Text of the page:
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    Historical Holiday Romance

    A Midnight Feast by Genevieve Turner and Emma Barry Fly Me to the Moon #6.5 Love…LOVE…L*O*V*E this series! This may be historical romance but it is my history or at least times I remember so very well. Each book brings back memories and each book has issues to explore and truths to share. In this holiday novella we learn more about Margie and Mitch Dunsford. The two met in 1945, had a whirlwind romance, married and began the grind and glory of being in the US Air Force. Over the years Margie does her part to make Mitch a success while working her way to the top of the wives group. In 1965, after twenty years of marriage, their relationship seems to have lost its luster even though both seem to have reached the pinnacle of Air Force life with Mitch an astronaut and Margie featured in magazines with other astronaut wives and families. With a long Thanksgiving weekend on their own they have the opportunity to explore why and where things may have gone wrong and determine whether or not it is worth trying to make their relationship better. With flashbacks to the past the reader is given insights into why the two are not so close and why they may or may not want to be close again. There are truths that hit close to home for me in this book. I have been married nearly twice as long as Margie and Mitch and sometimes have wondered in ways these two do in the book. Making a marriage work is not always easy and often not what one expects when embarking on the journey on one’s wedding day…and just having it “work” may not be enough… Anyway…I loved the story and look forward to reading more in this series as soon as it is finished. I also plan to revisit some of the books already out because this book has made me want to remember again how much I enjoyed reading the previous books the first time around. Thank you to the authors for the ARC – This is my honest review. 5 Stars
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    A lovely second chance novella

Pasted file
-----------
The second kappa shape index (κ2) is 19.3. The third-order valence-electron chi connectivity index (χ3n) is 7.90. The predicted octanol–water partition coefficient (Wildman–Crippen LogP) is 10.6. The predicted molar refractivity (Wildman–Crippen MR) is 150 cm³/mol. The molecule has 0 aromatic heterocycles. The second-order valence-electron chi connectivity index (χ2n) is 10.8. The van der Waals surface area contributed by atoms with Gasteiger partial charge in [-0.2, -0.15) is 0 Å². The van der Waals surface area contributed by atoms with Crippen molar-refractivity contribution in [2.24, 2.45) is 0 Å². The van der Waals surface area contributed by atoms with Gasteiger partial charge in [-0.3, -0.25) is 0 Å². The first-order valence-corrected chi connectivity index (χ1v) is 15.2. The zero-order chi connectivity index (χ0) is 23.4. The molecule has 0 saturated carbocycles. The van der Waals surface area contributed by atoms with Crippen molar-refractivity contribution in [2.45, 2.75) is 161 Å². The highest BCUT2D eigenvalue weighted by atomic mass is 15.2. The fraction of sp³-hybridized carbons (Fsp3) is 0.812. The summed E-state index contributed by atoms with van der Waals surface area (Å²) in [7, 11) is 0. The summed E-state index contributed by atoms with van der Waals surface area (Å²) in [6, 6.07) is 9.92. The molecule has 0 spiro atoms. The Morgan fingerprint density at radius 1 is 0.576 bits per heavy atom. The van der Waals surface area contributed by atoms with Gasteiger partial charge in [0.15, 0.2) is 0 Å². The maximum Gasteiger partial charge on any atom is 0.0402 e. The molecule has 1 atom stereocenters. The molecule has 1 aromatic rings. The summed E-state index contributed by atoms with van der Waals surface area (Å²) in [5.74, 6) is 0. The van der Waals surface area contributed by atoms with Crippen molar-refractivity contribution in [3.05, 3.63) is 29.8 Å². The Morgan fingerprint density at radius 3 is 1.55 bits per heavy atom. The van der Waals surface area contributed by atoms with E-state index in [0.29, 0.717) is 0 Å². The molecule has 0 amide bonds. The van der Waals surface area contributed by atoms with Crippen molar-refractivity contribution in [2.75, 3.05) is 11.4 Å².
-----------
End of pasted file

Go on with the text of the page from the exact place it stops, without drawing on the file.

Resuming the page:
Midnight Feast is a lovely second chance romance novella for a couple who've been together for years but have lost the spark that made them fall in love in the first place. Margie and Mitch Dunsford had a whirlwind romance, but the glitter wore off soon enough with the birth of six children, and Mitch's demanding career as a pilot and a key member of the early American space program. Margie did everything she could to support Mitch's career, and became a leader among the astronauts' wives. Now they are virtual strangers, and when a planned Thanksgiving party with a bunch of their friends turns into dinner for two, they have to face facts - if they don't do something to fix what's wrong between them, their marriage won't survive. Will they have the courage to face their fears, take responsibility for their own actions, and try to recapture what brought them together in the first place? It's no secret that I love this modern historical series with its wholly believable look back at the 1950s and 1960s race to space. Clearly well researched, every book looks at a different aspect of the complicated space program. This one gives equal time to the ones left behind - the families of the astronauts who have to deal with the ever present reality that their spouses, brothers, fathers are involved in a dangerous and life threatening career. It doesn't sugarcoat the losses, or the stress of waiting to hear good or bad news. For Margie, the initial glow of love faded with the day to day drudgery of being a single mom while Mitch was away more days than he was at home. It made her into the bad cop to his good cop, with him being the celebrated and loved father when he'd return home to the kids while she had to deal with real life at home. And the rumors of infidelity at parties away from home haven't helped. The story weaves between the early days of their courtship and marriage in the mid 1940s during World War II and the present day, showing just where they lost their way. Sex was never their problem at the start, and being alone for the first time in years gives them the excuse to forget the problems between them and indulge in what makes them both feel good. It doesn't fix things but it opens the door to communication and that's the first step to fixing their relationship. The loss of one of Mitch's co-workers in a fiery accident several years earlier had a profound effect on them both that they've never talked about before, and with the doors open they can finally get everything out in the open. The resulting story is sometimes bittersweet, but ultimately hopeful and with a believable happy ending.
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